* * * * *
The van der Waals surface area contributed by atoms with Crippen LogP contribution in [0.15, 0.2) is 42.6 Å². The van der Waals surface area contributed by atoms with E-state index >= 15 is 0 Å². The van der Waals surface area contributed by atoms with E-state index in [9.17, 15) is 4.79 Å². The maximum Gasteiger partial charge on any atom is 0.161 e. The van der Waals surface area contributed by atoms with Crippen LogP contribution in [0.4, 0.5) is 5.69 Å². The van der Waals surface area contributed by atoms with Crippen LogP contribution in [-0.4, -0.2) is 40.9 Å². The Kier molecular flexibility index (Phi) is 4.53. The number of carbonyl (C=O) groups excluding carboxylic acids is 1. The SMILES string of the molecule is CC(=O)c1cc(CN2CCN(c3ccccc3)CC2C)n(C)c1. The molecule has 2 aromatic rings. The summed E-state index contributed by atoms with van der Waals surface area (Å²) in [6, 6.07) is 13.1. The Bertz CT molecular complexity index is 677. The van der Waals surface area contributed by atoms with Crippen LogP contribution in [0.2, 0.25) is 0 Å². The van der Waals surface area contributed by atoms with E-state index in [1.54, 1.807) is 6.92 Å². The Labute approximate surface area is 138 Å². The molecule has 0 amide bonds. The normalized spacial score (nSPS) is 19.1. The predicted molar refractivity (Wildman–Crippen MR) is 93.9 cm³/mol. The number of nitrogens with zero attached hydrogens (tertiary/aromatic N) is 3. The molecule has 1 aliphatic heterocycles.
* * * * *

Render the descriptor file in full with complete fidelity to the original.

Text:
The van der Waals surface area contributed by atoms with Crippen LogP contribution in [0.15, 0.2) is 42.6 Å². The van der Waals surface area contributed by atoms with E-state index >= 15 is 0 Å². The van der Waals surface area contributed by atoms with E-state index in [9.17, 15) is 4.79 Å². The maximum Gasteiger partial charge on any atom is 0.161 e. The van der Waals surface area contributed by atoms with Crippen LogP contribution in [0.4, 0.5) is 5.69 Å². The van der Waals surface area contributed by atoms with Crippen LogP contribution in [-0.4, -0.2) is 40.9 Å². The Kier molecular flexibility index (Phi) is 4.53. The number of carbonyl (C=O) groups excluding carboxylic acids is 1. The SMILES string of the molecule is CC(=O)c1cc(CN2CCN(c3ccccc3)CC2C)n(C)c1. The molecule has 2 aromatic rings. The summed E-state index contributed by atoms with van der Waals surface area (Å²) in [6, 6.07) is 13.1. The Bertz CT molecular complexity index is 677. The van der Waals surface area contributed by atoms with Crippen LogP contribution in [0.2, 0.25) is 0 Å². The van der Waals surface area contributed by atoms with E-state index in [1.54, 1.807) is 6.92 Å². The Labute approximate surface area is 138 Å². The molecule has 0 amide bonds. The normalized spacial score (nSPS) is 19.1. The predicted molar refractivity (Wildman–Crippen MR) is 93.9 cm³/mol. The number of nitrogens with zero attached hydrogens (tertiary/aromatic N) is 3. The molecule has 1 aliphatic heterocycles.